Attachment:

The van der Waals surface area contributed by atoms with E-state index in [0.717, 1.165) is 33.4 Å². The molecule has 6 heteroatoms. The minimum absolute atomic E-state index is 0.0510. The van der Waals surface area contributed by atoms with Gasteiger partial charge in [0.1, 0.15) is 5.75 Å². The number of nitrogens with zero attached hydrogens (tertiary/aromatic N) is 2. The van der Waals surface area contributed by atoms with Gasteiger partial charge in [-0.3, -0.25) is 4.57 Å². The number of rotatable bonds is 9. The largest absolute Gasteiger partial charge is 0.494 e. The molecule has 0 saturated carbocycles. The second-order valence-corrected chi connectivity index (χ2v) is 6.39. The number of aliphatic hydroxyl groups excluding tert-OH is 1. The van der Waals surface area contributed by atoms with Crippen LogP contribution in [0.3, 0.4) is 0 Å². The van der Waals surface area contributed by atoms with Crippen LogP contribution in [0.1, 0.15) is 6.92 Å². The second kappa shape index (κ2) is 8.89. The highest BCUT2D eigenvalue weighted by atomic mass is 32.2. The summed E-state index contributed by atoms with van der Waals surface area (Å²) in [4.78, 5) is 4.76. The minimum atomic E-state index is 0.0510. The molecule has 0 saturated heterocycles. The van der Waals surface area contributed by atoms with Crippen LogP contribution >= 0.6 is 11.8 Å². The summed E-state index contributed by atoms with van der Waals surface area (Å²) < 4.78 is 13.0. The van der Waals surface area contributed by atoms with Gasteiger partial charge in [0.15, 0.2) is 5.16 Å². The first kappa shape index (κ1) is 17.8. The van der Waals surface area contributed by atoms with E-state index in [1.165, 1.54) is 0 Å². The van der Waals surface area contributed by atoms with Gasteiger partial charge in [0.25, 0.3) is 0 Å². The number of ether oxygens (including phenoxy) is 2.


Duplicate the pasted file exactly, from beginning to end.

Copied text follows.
The van der Waals surface area contributed by atoms with E-state index in [0.717, 1.165) is 33.4 Å². The molecule has 6 heteroatoms. The minimum absolute atomic E-state index is 0.0510. The van der Waals surface area contributed by atoms with Gasteiger partial charge in [0.1, 0.15) is 5.75 Å². The number of nitrogens with zero attached hydrogens (tertiary/aromatic N) is 2. The van der Waals surface area contributed by atoms with Gasteiger partial charge in [-0.3, -0.25) is 4.57 Å². The number of rotatable bonds is 9. The largest absolute Gasteiger partial charge is 0.494 e. The molecule has 0 saturated carbocycles. The second-order valence-corrected chi connectivity index (χ2v) is 6.39. The number of aliphatic hydroxyl groups excluding tert-OH is 1. The van der Waals surface area contributed by atoms with Crippen LogP contribution in [0.3, 0.4) is 0 Å². The van der Waals surface area contributed by atoms with Crippen LogP contribution in [0.1, 0.15) is 6.92 Å². The second kappa shape index (κ2) is 8.89. The highest BCUT2D eigenvalue weighted by atomic mass is 32.2. The summed E-state index contributed by atoms with van der Waals surface area (Å²) in [4.78, 5) is 4.76. The minimum atomic E-state index is 0.0510. The molecule has 0 saturated heterocycles. The van der Waals surface area contributed by atoms with Crippen LogP contribution >= 0.6 is 11.8 Å². The summed E-state index contributed by atoms with van der Waals surface area (Å²) < 4.78 is 13.0. The van der Waals surface area contributed by atoms with Gasteiger partial charge in [0.15, 0.2) is 5.16 Å². The first kappa shape index (κ1) is 17.8. The van der Waals surface area contributed by atoms with E-state index in [1.165, 1.54) is 0 Å². The van der Waals surface area contributed by atoms with Gasteiger partial charge in [0.25, 0.3) is 0 Å². The number of ether oxygens (including phenoxy) is 2.